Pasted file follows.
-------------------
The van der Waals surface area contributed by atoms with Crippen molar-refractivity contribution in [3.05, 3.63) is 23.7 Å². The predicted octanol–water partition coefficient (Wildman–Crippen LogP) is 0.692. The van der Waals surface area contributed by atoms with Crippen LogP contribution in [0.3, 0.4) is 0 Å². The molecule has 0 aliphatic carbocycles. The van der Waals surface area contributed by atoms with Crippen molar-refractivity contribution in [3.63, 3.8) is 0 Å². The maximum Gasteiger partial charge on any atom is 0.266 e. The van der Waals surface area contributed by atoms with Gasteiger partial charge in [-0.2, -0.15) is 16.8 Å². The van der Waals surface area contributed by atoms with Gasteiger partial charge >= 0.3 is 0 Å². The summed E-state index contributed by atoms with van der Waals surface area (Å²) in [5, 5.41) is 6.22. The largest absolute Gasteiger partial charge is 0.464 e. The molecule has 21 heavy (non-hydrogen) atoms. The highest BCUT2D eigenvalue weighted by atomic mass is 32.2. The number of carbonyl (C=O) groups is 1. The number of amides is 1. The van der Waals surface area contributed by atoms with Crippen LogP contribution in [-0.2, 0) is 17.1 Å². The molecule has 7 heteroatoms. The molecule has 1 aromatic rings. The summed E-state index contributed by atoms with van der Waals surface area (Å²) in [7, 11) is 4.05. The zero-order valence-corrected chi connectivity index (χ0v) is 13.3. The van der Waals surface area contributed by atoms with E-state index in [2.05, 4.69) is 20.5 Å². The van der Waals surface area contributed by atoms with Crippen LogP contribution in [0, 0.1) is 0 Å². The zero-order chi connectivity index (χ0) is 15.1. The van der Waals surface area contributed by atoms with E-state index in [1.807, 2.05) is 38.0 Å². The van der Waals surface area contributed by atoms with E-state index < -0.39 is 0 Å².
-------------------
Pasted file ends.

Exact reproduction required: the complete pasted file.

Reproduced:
The van der Waals surface area contributed by atoms with Crippen molar-refractivity contribution in [3.05, 3.63) is 23.7 Å². The predicted octanol–water partition coefficient (Wildman–Crippen LogP) is 0.692. The van der Waals surface area contributed by atoms with Crippen LogP contribution in [0.3, 0.4) is 0 Å². The molecule has 0 aliphatic carbocycles. The van der Waals surface area contributed by atoms with Crippen molar-refractivity contribution in [3.63, 3.8) is 0 Å². The maximum Gasteiger partial charge on any atom is 0.266 e. The van der Waals surface area contributed by atoms with Gasteiger partial charge in [-0.2, -0.15) is 16.8 Å². The van der Waals surface area contributed by atoms with Gasteiger partial charge >= 0.3 is 0 Å². The summed E-state index contributed by atoms with van der Waals surface area (Å²) in [5, 5.41) is 6.22. The largest absolute Gasteiger partial charge is 0.464 e. The molecule has 21 heavy (non-hydrogen) atoms. The highest BCUT2D eigenvalue weighted by atomic mass is 32.2. The number of carbonyl (C=O) groups is 1. The number of amides is 1. The van der Waals surface area contributed by atoms with Crippen LogP contribution in [-0.2, 0) is 17.1 Å². The molecule has 7 heteroatoms. The molecule has 1 aromatic rings. The summed E-state index contributed by atoms with van der Waals surface area (Å²) in [7, 11) is 4.05. The zero-order valence-corrected chi connectivity index (χ0v) is 13.3. The van der Waals surface area contributed by atoms with E-state index in [2.05, 4.69) is 20.5 Å². The van der Waals surface area contributed by atoms with Crippen LogP contribution in [0, 0.1) is 0 Å². The zero-order chi connectivity index (χ0) is 15.1. The van der Waals surface area contributed by atoms with E-state index in [1.807, 2.05) is 38.0 Å². The van der Waals surface area contributed by atoms with E-state index < -0.39 is 0 Å².